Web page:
Patels' quota stir: A fundamental political challenge for BJP

  • Prashant Jha, Hindustan Times, Ahmedabad
  • Updated: Sep 19, 2015 11:48 IST
A member of the Patel community holding a mock scratch plough shouts slogans during a protest rally in Ahmedabad. (Reuters)

The Patels have been known for their wealth, their diaspora networks, their political influence, their social capital, and their loyalty to the ruling BJP. But their sudden agitation for reservations has thrown up two questions.

Why do the Patels want quota benefits? And why are they angry with the BJP? A glimpse into their political evolution may provide some clues.

Traditionally agrarian, the Patidars, or the Patel community, also branched off into trades such as diamonds, textiles and agro businesses. Divided into three sub-castes -- the Leuvas, the Kadavas and a much smaller group called Anjanas — the Patels wield political clout with 12-15% of Gujarat’s 63 million population. Anjanas however get reservation.

Starting with the freedom struggle, when Sardar Patel was their icon, the Patels had supported the Congress for over 30 years. But in 1980, under then chief minister Madhavrao Solanki, the Congress opted for the KHAM formula – Kshatriyas, Harijans, Adivasis, Muslims. Politically orphaned, the Patels led anti-reservation movements in the 1980s, and gradually shifted to the BJP.

Achyut Yagnik, scholar and author of ‘The Shaping of Modern Gujarat’, explains that Patels have since then been the backbone of the BJP in Gujarat. “Both before and after (Narendra) Modi, chief ministers have been Patels, Keshubhai and Anandiben.” Besides the CM, the state BJP president, seven ministers and over three dozen MLAs are all Patels.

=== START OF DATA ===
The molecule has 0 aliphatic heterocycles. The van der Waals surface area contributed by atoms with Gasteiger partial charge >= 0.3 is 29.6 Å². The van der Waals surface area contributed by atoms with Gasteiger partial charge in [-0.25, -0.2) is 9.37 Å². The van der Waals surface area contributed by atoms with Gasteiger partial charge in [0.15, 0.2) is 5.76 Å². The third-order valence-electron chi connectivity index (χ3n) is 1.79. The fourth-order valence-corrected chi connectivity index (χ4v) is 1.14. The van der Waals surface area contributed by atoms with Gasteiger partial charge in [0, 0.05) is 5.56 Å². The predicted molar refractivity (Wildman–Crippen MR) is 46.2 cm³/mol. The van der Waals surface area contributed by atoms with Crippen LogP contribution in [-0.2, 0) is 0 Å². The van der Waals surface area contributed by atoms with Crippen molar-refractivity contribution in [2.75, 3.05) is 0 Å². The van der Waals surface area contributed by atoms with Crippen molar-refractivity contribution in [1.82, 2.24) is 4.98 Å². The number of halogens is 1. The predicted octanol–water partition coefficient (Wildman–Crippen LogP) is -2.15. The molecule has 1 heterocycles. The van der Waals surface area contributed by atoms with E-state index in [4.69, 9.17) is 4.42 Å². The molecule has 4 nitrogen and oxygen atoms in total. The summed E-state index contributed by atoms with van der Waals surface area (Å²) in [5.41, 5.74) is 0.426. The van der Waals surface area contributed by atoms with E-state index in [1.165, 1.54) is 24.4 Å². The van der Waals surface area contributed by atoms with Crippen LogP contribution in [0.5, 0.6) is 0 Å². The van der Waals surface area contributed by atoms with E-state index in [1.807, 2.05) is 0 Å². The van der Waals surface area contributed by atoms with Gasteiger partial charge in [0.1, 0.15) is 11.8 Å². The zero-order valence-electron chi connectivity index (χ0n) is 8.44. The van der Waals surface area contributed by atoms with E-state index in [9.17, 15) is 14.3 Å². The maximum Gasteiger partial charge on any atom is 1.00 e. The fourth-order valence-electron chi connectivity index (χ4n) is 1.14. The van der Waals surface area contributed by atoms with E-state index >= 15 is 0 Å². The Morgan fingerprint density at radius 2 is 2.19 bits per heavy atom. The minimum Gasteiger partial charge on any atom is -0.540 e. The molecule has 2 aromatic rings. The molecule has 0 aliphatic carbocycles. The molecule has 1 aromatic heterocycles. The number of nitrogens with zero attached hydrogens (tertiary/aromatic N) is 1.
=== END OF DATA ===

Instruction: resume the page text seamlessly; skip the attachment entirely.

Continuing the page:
Yagnik believes that the roots of the agitation lie in economics rather than politics, and indicates the limits of the Gujarat model of growth.

Patels had invested their surplus agricultural income in medium and small industries – but these sectors never got the kind of support or concessions big business did in Gujarat during the Modi regime. There was intense competition for government jobs and agriculture was no longer a lucrative option for youth. This is the base Hardik Patel has tapped into.

“Also, their grandparents may still be BJP supporters, but the younger generation had now become dissatisfied,” argues Yagnik. He believes this could mark a fundamental political rupture in the state depending on how the BJP responds.

Read more

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